The Rangers took advantage of the five minutes of power play time and scored a pair of goals thanks to Brad Richards and Ryan Callahan.

For more hockey news, rumors and analysis, follow @EyeOnHockey and @agretz on Twitter.

Posted on: July 4, 2011 1:37 pm
Edited on: July 5, 2011 12:55 pm
 

Kaberle heads list of free agents still unsigned

NHL free agency is unilke any other sport's. Within the first few hours -- first day at the latest -- the majority of the free agents, let alone impact players, are off the market. But not all of them.

Atop the list of players still looking for work is Tomas Kaberle. A bit maligned in Boston for the team's power-play struggles, it's not as if Kaberle isn't still good at what he does. Last season for the he had four goals and 43 assists.

It is still no foregone conclusion that he won't be back in Beantown next year. Bruins GM Peter Chiarelli said before free agency opened that Kaberle would test the waters, but that they would continue negotiations.

Or perhaps he could be on the radar of the Rangers down the coast. New York still needs a little bit of help on the back end and Kaberle could be a nice fit. If he doesn't make sense cap wise (the Rangers have $15 million but multiple restricted free agents left to sign) then they could stick with Bryan McCabe at a cheaper rate.

Regardless, there is still some useful talent to be had. Here's a look at the best available.

Forwards

Jason Arnott: He's a bit long in the tooth, but Arnott can be a solid veteran center for any team in the market. Scored 17 goals with 14 assists last season between New Jersey and Washington.

Jamie Langenbrunner: It will be interesting to see what role teams think Langenbrunner can fill at this point. Saw a drop of 19 points between 2009-10 and 2010-11.

Antti Miettinen: He has a little bit more youth than most of the players still up for grabs and he can provide some decent scoring. Last season with the Wild he had 16 goals, the season before he had a career-high 20. However, he could be KHL-bound.

Vaclav Prospal: Prospal played only 29 games last season due to injury, but was pretty darn productive in that time for the Rangers when the 36-year-old had nine goals and 14 assists.

Sergei Samsonov: Samsonov found a little spark after being traded to Florida at the end of last season, tallying three goals and 11 assists in 20 games for the Panthers. There is probably a home on a third line somewhere for him.

Teemu Selanne: The suspense here isn't where he will play, it is if he will play. Selanne will sign with the Ducks if he decides he'll play another season, if not it's off to the world of retirement. Still very productive with 31 goals and 49 assists last season.

Cory Stillman: Like many of the guys on the list, he is a veteran with plenty of experience but can still wield the stick a little. Stillman had 12 goals with 27 assists last season between Carolina and Florida.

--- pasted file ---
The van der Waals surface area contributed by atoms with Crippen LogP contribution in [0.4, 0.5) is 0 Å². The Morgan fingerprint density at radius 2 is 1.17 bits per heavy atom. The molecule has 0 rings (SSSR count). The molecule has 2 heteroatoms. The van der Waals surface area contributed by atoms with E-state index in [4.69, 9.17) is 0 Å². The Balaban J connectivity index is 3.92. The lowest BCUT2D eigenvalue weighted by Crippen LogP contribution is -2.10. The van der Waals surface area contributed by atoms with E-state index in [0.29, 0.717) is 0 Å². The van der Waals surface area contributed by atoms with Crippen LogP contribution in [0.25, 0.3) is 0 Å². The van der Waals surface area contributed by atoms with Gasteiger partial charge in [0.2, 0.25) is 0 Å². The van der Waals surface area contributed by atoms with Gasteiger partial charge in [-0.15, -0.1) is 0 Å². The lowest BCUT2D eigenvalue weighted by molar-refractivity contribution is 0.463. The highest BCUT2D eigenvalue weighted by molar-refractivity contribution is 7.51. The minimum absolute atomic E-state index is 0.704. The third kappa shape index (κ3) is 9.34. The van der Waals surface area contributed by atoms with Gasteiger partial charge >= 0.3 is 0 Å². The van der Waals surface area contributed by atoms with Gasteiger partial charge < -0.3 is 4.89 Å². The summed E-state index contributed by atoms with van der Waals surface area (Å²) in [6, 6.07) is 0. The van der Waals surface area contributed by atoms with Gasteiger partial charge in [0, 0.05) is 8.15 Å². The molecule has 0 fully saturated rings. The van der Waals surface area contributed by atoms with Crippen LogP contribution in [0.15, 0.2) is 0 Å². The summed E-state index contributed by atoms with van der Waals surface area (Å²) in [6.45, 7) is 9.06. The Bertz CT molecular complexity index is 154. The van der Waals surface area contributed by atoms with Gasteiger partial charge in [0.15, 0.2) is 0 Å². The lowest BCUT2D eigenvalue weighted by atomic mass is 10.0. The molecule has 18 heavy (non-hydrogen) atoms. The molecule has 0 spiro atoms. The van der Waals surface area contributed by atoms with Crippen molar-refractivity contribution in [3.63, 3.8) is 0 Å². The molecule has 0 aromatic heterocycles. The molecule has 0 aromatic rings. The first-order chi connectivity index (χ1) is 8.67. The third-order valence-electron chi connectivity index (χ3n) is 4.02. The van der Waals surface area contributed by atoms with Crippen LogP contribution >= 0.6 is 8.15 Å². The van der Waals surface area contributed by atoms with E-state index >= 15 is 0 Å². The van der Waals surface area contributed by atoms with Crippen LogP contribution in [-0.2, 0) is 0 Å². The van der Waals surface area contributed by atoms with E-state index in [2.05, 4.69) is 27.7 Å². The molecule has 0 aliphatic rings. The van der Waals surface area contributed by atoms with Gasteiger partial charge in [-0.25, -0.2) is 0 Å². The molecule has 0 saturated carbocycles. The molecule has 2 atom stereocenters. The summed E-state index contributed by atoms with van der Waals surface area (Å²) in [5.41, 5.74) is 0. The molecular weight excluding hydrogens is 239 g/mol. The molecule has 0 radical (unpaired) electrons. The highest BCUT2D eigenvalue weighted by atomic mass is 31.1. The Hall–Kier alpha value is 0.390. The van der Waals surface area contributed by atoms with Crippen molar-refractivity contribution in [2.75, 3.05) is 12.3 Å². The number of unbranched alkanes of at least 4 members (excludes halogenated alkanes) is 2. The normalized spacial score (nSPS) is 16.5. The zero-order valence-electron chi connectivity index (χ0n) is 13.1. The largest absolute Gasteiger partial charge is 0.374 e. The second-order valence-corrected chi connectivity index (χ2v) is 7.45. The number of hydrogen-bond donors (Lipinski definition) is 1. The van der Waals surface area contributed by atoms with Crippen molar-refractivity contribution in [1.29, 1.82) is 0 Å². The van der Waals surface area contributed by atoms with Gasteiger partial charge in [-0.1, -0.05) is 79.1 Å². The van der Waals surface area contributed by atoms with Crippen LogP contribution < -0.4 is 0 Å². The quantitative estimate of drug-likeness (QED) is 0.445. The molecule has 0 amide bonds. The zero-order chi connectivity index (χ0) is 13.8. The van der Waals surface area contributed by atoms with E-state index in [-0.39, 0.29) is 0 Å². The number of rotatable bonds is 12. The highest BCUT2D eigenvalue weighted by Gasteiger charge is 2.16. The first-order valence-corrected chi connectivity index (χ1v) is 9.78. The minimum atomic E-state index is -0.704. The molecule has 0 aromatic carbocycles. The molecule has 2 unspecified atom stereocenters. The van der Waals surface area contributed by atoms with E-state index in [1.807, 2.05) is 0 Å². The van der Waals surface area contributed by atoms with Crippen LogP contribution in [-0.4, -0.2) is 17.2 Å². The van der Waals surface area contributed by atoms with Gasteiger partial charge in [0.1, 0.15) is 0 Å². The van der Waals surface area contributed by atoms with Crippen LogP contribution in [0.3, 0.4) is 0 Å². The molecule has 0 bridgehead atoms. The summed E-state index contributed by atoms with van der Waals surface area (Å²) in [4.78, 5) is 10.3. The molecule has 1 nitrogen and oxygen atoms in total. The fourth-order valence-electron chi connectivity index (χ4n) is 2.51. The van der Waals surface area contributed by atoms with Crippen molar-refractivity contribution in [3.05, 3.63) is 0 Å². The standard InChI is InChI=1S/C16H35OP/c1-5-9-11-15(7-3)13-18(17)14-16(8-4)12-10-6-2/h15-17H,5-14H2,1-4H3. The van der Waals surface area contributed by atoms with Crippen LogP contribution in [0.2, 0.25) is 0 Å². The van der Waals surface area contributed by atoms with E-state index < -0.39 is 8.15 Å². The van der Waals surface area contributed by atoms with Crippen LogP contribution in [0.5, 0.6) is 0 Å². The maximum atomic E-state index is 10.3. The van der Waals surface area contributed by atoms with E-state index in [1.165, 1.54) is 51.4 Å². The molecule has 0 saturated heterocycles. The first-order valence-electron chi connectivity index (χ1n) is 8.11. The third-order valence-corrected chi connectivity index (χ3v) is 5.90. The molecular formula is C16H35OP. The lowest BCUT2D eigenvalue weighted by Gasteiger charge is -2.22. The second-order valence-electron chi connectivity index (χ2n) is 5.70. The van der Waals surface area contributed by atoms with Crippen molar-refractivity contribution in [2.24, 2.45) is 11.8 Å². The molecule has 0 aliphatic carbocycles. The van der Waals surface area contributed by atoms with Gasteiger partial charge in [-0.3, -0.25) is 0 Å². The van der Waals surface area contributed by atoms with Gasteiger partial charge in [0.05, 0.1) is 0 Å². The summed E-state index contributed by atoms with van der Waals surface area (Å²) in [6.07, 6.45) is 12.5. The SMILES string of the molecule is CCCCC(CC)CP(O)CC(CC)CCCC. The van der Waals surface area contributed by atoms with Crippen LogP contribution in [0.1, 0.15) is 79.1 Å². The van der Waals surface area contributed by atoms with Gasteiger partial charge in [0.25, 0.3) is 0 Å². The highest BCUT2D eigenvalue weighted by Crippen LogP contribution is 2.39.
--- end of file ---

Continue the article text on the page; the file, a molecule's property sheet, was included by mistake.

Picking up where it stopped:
Nikolai Zherdev: Zherdev has youth on his side compared to the rest here at just 26 years of age. Didn't have an incredibly productive year (and played just 56 games) with Philly last season, but with an increased role he could show more of the form that saw him score 23 and 26 goals the previous two seasons.

Defensemen

Scott Hannan: Hannan is a solid own-end defenseman who will find a home somewhere for teams looking to lock down in the back end. Because of his lack of offense (one goal, 10 assists last season) he should come at a pretty cheap price for whoever signs him.

Tomas Kaberle: After spending 11 seasons in Toronto, Kaberle could be joining his third team in three years if he doesn't return to Boston. He is still young enough (32) that he can get a pretty nice contract from some team.

Bryan McCabe: One of the better power-play captains a few years ago, McCabe still does a good job commanding the special teams. He won't command anywhere near the same contract he's coming off of and should be an affordable offensive option. Still very possible he could return to the Rangers.

Brent Sopel: Like Hannan, he's more of a defenseman's defenseman, a guy that will block shots and do his best to keep the puck out of the net. Teams interested in him won't be in the market for a top-four defenseman, but that doesn't mean he has no value, his plus-6 last season in 71 games for the Habs evidence.

Goaltenders

Ray Emery: I thought Emery might be one of the goalies teams would target, but now he and the rest of the guys on this list are left in a tough spot as the goaltender market dried up pretty quickly and the need isn't big. But Emery should find a home.

Pascal Leclaire: Leclaire could be out of luck for NHL jobs, perhaps waiting until the middle of the year when some team is looking for depth. The concern with him is the injury history as he has struggled to stay healthy for his whole career.

Marty Turco: After years as the starter in Dallas, Turco has now been pretty much relegated to a backup, playing last season behind Corey Crawford in Chicago. Could be a midseason acquisition for teams searching for some depth and experience.

By Brian Stubits

For more hockey news, rumors and analysis, follow @cbssportsnhl and @BrianStubitsNHL on Twitter.